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post #10 of 59 Old 05-17-2007, 08:25 AM - Thread Starter
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Yes they are for the sides and rears. I had 12' of width and didn't want to lose any more width than I had to. I knew that would have a negative affect on the sound from those speakers, fortunately they are the effects speakers, so hopefully it won't be too drastic. I left a few inches behind and an inch around the sides for air flow. all of the walls will be covered in fabric panels and Dazian Exposure fabric (linacoustic behind). the colors are the same as the paint in the entry way (I had the paint matched to the fabric).

Hopefully you won't laugh, but all of my speakers are Infinity Crescendo speakers. The Crescendo line are rebadged Kappa's for Circuit City. In my opinion, the Kappa's were the last good speakers Infinity made. I had often thought of upgrading my speakers to B&W or something similar, but to get a good upgrade (unless I went DIY) I would really have to spend alot of money, and after this little project I don't see that happening any time in the near future...

Powering the speakers I have 2 Sunfire Cinema Signature amps, 405W x 5. I have 2 subs, a Sunfire True sub MKIV, and my latest addition, an HSU VTF-2 MK3. The HSU will go behind the screen, and the Sunfire will go behind the rear row.

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post #11 of 59 Old 05-17-2007, 08:32 AM - Thread Starter
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Oh, and the Berks are not nearly that red in real life. It's more of a maroon color.

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post #12 of 59 Old 05-18-2007, 01:36 PM - Thread Starter
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I am now in the midst of the star ceiling install.

Instead of the random pattern, I am going to try and simulate the night sky. When researching places to buy the fiber optic supplies from, FOSI sent me a jpg of a sample night sky. I found some online, but I really liked the FOSI one the best:



This is the night sky in the winter. I photoshopped the Orion constellation in there b/c that is my favorite and wasn't on the original. Then I blew up the image in photoshop to match my ceiling size. Next I sliced out each of the panels (47" x 47") and then printed up the image on 8.5x11. for each panel, I taped them to the surface, and drilled the holes.

For those of you interested, FOSI will do this for you for a fee, they will print out the map, and print it up on some big sheets of paper...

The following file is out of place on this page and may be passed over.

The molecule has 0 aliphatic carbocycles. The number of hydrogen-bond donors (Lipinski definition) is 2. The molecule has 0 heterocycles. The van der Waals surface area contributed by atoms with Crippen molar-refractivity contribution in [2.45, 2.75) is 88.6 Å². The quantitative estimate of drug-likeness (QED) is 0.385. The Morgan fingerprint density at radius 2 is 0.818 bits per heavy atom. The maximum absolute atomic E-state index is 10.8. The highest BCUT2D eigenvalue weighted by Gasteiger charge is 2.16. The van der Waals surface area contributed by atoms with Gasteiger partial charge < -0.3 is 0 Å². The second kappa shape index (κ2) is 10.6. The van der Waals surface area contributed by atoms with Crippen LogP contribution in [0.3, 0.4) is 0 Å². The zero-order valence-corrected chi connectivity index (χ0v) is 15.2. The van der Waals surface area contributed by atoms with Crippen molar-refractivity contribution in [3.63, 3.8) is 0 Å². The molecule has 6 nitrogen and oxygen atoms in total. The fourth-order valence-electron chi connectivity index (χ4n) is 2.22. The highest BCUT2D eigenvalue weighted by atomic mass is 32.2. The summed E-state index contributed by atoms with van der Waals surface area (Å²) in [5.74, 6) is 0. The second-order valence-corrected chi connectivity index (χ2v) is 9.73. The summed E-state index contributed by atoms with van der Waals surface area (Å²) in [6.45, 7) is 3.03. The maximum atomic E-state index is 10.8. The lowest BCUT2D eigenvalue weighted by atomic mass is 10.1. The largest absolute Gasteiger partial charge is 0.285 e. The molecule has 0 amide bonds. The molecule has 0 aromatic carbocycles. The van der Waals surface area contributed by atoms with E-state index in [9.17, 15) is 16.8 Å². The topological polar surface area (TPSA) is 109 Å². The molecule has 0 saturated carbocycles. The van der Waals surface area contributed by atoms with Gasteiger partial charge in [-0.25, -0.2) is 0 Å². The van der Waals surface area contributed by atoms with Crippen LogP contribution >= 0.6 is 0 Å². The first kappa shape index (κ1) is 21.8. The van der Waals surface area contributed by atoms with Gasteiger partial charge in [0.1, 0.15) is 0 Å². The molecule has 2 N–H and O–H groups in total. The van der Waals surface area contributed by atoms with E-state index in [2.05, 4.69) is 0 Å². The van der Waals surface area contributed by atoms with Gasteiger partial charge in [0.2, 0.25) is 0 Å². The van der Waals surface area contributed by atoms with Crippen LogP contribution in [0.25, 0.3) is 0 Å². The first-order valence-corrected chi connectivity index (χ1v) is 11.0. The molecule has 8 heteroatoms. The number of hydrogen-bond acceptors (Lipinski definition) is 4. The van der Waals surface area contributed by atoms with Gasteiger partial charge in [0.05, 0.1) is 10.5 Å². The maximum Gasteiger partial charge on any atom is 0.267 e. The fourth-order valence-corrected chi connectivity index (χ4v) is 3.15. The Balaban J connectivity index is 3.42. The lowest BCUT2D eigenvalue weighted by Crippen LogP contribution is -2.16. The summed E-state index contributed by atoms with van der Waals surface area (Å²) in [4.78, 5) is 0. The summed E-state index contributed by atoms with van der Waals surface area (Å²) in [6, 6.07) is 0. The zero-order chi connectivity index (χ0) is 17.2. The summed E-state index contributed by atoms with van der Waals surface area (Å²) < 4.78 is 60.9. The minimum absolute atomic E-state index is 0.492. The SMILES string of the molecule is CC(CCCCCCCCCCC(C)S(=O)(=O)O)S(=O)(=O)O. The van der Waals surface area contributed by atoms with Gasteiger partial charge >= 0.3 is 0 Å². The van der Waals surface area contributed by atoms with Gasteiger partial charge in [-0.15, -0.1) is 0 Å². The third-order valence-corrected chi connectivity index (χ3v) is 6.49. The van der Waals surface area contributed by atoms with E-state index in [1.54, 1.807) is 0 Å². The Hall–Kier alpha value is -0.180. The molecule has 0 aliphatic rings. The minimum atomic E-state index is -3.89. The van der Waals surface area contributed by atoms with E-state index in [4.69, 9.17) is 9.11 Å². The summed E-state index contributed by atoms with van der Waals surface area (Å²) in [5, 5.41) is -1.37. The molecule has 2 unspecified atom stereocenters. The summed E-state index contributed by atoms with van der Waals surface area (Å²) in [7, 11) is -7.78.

I have 4 of the 14 panels up so far, and it really looks good (I had to hook a few of them up to the illuminator to test). the problem I have is that the "Milky way" area has a high concentration of stars, where this spans 2 panels, it is obvious where the panel edges are b/c of the lack of stars in that area. I need to find a way to get a few in there.

The panles are built with Hardboard (masonite) and 1x2 glued and stapled around the perimeter. My original plan was to use industrial strength velcro. That idea was scrapped after trying to match up the velcro before mounting the panel. So, I took the brute force approach, put some liquid nails around the edges, broke out the finish nailer, and attached them that way. I am pleased with this method but if I had it to do all over again, I would use furring strips (I am limited on height, and wanted to save as much as possible).

Anyone have recommendations on how to get the fibers on the edges of the panels? I don't want them to get snapped being wedged between the panel frame and ceiling...

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post #13 of 59 Old 05-23-2007, 01:33 PM - Thread Starter
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So things are moving along. I will finish the star ceiling tonight, and hopefully get some pics up tomorrow. My joints are horrible, it was a pain holding the panels up there and nailing them in, but it will do for now. I think at some point I will run some molding down the seams...

but now for the real problem I have noticed. I tapped into our 5 ton A/C unit for the second floor. I didn't want to put in a new HVAC system (we already have 2) and we sized the 5 ton unit with the attic theater in mind. (1500 sq ft. on the second floor + 350 sq ft for the attic theater). They came out and recommended 3 supplies and 1 return, the supplies are 2 8x10s in the main theater, and one tiny 4x6 in the entry area. the return is a 12x12.

The room has always been hot, but I figured that was because I was always working with the door open or cracked. while threading all of those stars I had my first chance to really sit in the room for long periods, and it is uncomfortably hot in there. of course, I had all of the lights on (16 50w halogen cans) plus the 45' of rope light, so that adds some heat, and the supplies and return do not have diffusors installed yet.

There is not a seperate thermostat in the theater room, the unit runs off the thermostat on the second floor.

the side walls, and ceiling is insulated with R-30. the rear wall is an exterior 2x6 with R-19. the front wall is 2x6 with R-19 and is inside the attic space. All seams were caulked (there is still a 1.5" pvc conduit going to the attic for wiring that I have not sealed yet). there are no cuts into any external space (all cans are in the light try, and outlets on the interior walls, except for the 2 ceiling fixtures in the hallway).

My thinking is that the hot air from the second floor is coming through supplies and returns.